German Yellowjackets (GYJs), family Vespidae, are European wasps that arrived in the northeastern US in the early 1970’s and in Wisconsin a few years later.  These world travelers are now found on four continents and several oceanic islands.  Although the whole bee/wasp/hornet group is often labeled casually as “bees” (and GYJs have earned the nickname “garbage bee”), it’s easy to tell a honeybee from a wasp.  Honeybees are hairy, black and tan insects about ½” long; the similarly-sized, GYJs are less hairy and are clearly marked by nature’s warning colors, yellow and black.  Both species may nest in walls, but honeybees, which use their hives for years, do not nest underground. 

The nest is started in spring by a queen who has spent the winter sheltered in a crevice, leaf pile, or building.  She chews plant material, mixes this cellulose with saliva, forms it into a nest and nursery, and starts laying eggs https://bugguide.net/node/view/1899314/bgimage.  When the first workers emerge, they enlarge the nest https://bugguide.net/node/view/38722/bgimage, care for the larvae and queen, and forage for food.  Adults eat insects (live or dead), rotting fruit https://bugguide.net/node/view/1284571/bgimage, nectar and other sweet liquids (including sugar water in hummingbird feeders https://bugguide.net/node/view/1279647/bgimage), and workers bring pre-chewed protein to the larvae.   

Their nests often seem plastered/sprayed onto a surface; these are not the classic hanging, football-shaped nests of the larger paper wasps.  The GYJ nest in the glass case in the picture was collected from the front porch of an old building near Mayville, WI; Sherri is holding a typical hanging nest of a Bald-faced hornet/Bald-faced aerial yellowjacket.  GYJs often nest underground https://bugguide.net/node/view/317549/bgimage (the BugLady’s parents had a sizable colony under the cement slabs of their front walk), but many nests are built in sheltered spots above ground or inside walls, and GYJs that nest in walls and attics may chew through your home’s inner walls into the house.  Thirty years ago, almost all yellowjackets caught in sweet traps in urban areas were Germans, while those snagged in rural areas were native.  But now, this urban, alien species is moving out into the sticks and displacing native species.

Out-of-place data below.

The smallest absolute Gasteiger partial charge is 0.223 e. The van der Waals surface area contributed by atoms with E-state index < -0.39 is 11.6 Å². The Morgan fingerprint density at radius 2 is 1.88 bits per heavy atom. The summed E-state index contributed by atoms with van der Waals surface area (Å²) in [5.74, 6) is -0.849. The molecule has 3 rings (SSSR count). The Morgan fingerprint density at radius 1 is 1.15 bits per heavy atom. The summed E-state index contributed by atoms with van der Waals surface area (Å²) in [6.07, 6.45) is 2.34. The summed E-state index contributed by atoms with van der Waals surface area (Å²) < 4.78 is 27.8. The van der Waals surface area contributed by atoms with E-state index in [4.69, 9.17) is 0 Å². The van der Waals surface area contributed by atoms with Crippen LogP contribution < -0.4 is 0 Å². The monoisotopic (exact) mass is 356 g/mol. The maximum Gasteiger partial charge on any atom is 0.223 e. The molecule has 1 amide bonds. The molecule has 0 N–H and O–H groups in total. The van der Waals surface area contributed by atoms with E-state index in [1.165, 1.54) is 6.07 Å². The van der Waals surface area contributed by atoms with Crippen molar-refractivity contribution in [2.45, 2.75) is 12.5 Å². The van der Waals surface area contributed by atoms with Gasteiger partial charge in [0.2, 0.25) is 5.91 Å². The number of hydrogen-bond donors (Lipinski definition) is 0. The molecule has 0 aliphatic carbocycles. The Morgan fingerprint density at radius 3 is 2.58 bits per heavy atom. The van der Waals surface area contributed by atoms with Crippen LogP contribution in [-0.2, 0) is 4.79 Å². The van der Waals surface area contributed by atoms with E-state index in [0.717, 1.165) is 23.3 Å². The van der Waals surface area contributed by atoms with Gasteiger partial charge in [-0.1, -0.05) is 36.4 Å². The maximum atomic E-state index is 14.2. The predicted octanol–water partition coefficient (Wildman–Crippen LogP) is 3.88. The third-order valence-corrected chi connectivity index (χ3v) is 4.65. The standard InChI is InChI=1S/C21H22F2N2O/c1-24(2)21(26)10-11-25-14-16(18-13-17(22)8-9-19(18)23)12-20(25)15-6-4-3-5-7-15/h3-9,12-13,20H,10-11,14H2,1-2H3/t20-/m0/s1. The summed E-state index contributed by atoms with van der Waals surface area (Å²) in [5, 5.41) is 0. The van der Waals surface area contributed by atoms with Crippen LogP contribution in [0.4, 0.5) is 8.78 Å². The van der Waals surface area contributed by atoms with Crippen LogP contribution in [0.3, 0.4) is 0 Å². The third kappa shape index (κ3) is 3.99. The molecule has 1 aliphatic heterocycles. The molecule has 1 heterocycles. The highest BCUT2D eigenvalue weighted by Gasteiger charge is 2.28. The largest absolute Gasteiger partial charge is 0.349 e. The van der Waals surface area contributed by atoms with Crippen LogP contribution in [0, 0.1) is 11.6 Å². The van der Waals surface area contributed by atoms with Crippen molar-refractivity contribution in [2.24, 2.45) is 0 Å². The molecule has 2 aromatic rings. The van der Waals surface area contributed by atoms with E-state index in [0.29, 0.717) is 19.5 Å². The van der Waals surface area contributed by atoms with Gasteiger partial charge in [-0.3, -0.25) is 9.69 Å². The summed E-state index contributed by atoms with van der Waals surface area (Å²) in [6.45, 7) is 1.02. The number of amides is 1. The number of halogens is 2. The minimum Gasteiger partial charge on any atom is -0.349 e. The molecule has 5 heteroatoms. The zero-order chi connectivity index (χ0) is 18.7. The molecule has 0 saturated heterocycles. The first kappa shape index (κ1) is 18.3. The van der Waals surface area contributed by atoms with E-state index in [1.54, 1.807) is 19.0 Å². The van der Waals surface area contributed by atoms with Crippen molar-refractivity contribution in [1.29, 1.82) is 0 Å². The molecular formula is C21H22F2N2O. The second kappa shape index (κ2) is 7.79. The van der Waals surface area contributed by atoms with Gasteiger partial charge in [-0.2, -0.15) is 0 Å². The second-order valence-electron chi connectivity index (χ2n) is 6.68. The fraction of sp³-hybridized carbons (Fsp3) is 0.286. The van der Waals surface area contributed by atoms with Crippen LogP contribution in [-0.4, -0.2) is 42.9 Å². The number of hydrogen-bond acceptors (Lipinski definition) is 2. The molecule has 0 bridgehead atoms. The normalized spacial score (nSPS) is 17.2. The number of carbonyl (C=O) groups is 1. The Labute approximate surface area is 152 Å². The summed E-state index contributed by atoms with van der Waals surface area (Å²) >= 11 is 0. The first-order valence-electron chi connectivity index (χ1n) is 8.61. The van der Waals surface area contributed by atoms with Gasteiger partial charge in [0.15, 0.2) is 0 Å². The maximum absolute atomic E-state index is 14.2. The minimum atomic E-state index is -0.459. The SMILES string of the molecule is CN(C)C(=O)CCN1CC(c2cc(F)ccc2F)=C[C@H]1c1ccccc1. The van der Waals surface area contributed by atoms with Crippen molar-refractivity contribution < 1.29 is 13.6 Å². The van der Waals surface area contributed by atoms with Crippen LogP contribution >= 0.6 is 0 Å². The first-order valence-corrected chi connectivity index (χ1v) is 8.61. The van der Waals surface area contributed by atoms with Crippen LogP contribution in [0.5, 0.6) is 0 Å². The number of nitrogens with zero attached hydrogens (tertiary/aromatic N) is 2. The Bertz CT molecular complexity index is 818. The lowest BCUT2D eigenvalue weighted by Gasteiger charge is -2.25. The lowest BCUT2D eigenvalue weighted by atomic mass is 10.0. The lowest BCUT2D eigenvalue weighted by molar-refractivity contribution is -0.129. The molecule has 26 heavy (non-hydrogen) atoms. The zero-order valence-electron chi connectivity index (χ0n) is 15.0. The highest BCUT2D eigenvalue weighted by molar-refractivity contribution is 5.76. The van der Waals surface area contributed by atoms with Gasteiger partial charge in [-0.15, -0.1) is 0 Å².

Wasp populations peak in late summer, when a very large nest may contain 15,000 inhabitants.  A nest built in a protected spot can remain active into late fall, but the queen and workers will die before winter, leaving a new generation of fertile queens to restart the process.  In Wisconsin, nests are not used for a second year (an old nest containing dead workers and larvae makes a great food source for raccoons and skunks).  In subtropical climates like California, this adaptable, temperate-zone wasp is establishing colonies that last two or three years and grow to mind-boggling sizes (think pick-up truck size). 

Wasps’ plusses as pollinators and as predators on unwanted insects are canceled by their painful (and, to some people, dangerous) stings and by their inconvenient choices for nest sites.  Honeybees have barbed stingers and can only sting once – the act causes their death.  For that reason, they are less aggressive away from their hives.  Wasps can sting repeatedly, and they have a “hair trigger” temperament https://bugguide.net/node/view/507730/bgimage both near their nests and away from them.